PreviewsBooks, music, art, theater, film, and dance
by Anne Downey '95G
The Dead Beat, by Marilyn Johnson '78G
The Best People in the World by Justin Tussing '93
Wayne A. Sinclair '58 and Howard Lyon
Franklin F. Gould Jr. '66G
John Smolens '82G
Kathleen A. Kendall-Tackett
John D. Davis '61, '63G
Jeannine Atkins '84GMusic:
Bob Lord '98
Bill Ross and Steve CooperAlso of Note...
Terry Piper '69, '74G
Greg S. Goodman '73, '75G and Karen T. Carey
UNH professor of English Deborah Brown, Annie Finch and Maxine Kumin
The Dead Beat
Lost Souls, Lucky Stiffs and the Perverse Pleasures of Obituaries
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People read obituaries for a variety of reasons, but increasingly it is because they contain some of the liveliest and best writing in newspapers, as Marilyn Johnson '78G shows in her delightful new book.
Prior to the 1980s, the dead beat was covered by rookie reporters, and obituaries were formulaic and, well, dead. But then a circulation war broke out in Britain, and obituary writing became, according to Johnson, "a competitive sport." At the same time in America, a handful of writers began to prove that "a little life well-lived is worth talking about," by honing the form to folk art.
Johnson's book is both history and homage. In Britain, obituaries are playful, funny and often rude. "The Third Lord Moynihan, who has died in Manila, aged 55, provided, through his character and career, ample ammunition for critics of the hereditary principle. His chief occupations were bongo-drummer, confidence trickster, brothel-keeper, drug-smuggler, and police informer," reads an obit from the Daily Telegraph.
In America, Jim Nicholson wrote obits for the Philadelphia Daily News for 19 years, and his appreciation of "ordinary joes" translated into great journalism. His obituary of "Big John" Ellis, for example, reads in part: "His pet saying to friends was, 'Shut up, fool.' Shirley Ellis hadn't been married to Big John long before she realized he was special. 'We couldn't go anywhere. In New York, he'd holler, 'Shut up, fool,' and someone across the street would holler back, 'Hey, Big John.' It was that way in Washington, Wildwood, Atlantic City."
Johnson was once a staff writer for Life Magazine, where she wrote obituaries on Princess Diana, Jackie Onassis and Katharine Hepburn, among others. She says discerning obituary readers want to know, "Whose time am I living in? Was he a success or a failure, lucky or doomed, older than I am or younger? Did she know how to live? Tell me the secret of a good life!" Her book—like a great obit—is charming, hilarious, poignant and inspirational.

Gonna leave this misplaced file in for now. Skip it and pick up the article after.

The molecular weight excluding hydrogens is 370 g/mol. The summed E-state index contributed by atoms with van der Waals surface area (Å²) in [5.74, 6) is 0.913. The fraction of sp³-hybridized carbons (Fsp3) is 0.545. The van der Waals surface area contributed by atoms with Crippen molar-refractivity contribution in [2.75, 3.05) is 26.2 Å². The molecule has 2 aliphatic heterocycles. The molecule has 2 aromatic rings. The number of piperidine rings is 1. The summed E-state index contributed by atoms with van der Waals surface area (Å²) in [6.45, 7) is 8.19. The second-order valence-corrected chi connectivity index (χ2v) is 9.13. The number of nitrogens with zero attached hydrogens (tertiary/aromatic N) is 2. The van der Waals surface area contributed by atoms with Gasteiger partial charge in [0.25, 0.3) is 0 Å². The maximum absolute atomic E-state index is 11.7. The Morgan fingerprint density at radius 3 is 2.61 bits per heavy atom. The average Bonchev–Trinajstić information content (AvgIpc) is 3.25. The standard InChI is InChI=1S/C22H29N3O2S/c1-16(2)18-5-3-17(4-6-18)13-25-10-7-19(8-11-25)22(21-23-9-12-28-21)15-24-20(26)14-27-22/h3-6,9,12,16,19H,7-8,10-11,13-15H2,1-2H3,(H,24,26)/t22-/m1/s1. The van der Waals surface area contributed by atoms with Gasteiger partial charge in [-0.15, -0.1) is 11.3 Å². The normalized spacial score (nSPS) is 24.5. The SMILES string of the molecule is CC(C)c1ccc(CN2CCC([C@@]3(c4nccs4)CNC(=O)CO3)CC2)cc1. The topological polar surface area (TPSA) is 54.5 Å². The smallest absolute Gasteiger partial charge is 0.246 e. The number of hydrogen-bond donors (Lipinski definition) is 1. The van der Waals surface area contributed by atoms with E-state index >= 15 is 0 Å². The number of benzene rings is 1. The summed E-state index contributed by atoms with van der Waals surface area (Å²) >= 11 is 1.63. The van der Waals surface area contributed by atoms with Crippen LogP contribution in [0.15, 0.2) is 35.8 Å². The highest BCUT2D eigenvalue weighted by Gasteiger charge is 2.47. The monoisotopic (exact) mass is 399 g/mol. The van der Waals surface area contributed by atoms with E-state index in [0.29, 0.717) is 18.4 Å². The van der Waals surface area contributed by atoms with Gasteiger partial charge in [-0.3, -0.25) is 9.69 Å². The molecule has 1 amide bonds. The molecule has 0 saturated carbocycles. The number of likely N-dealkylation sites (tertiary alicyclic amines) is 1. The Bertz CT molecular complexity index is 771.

The Best People in the World
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It is 1972 in Paducah, Ky., a town rimmed with a concrete wall built by the Army Corps of Engineers to prevent flooding from the Ohio River. The narrator of Justin Tussing's beautifully crafted first novel, 17-year-old Thomas Mahey, is telling the story from an unidentified point in the future and he finds the wall "so monotonous it was almost Soviet." He is beginning his junior year in high school after having completed a summer job at the power plant where his father works; a job is a privilege, his father tells him, but everyone looks as bored as Thomas feels.
Then Thomas meets two people who flood his heart: his 25-year-old history of technology teacher, Alice Lowe, with whom he begins an all-consuming love affair; and the town misfit, Shiloh Tanager, a shaggy, technically gifted "river rat" who lives in a ramshackle shed on the periphery of respectability. Alice is trying to escape a failed marriage, Shiloh says he is trying to "rebuild my heart" after a mysterious tragedy, and Thomas is tired of waiting for his life to start. Sparks fly, and the three form a family of sorts, taking off in Alice's Plymouth.
They end up in Vermont, squatting in an abandoned farmhouse in the middle of nowhere, trying to create a life of simplicity and grace. Interspersed with this main narrative is a sub-plot involving two men who are investigating alleged miracles on behalf of the Catholic Church. "Faith is a tool to allow human beings to contemplate the divine," one of the men says. "It is wasted if it is only used to consider other human beings." The plots eventually collide, and the reader is left to decide about the true nature of divinity.
A graduate of the Iowa Writers' Workshop, Tussing is a visiting assistant professor of English at Lewis & Clark College. He has identified both Miguel de Cervantes and Saul Bellow as influences, and Thomas is certainly descended from Don Quixote and Henderson the Rain King. A romantic out of step with his time, Thomas trusts in ideals, searching for what is essential to his character. Tussing's depiction of a 17-year-old is fresh and without cliché. His language is refined and precise to the point where small descriptions reflect larger themes—about the furniture the trio collects for the farmhouse, for example, he writes, "Before anything could be brought inside, we needed to air it out; it had to lose the scent of being cast off and take on the scent of being saved." Both in language and in plot, this is a miraculous first novel.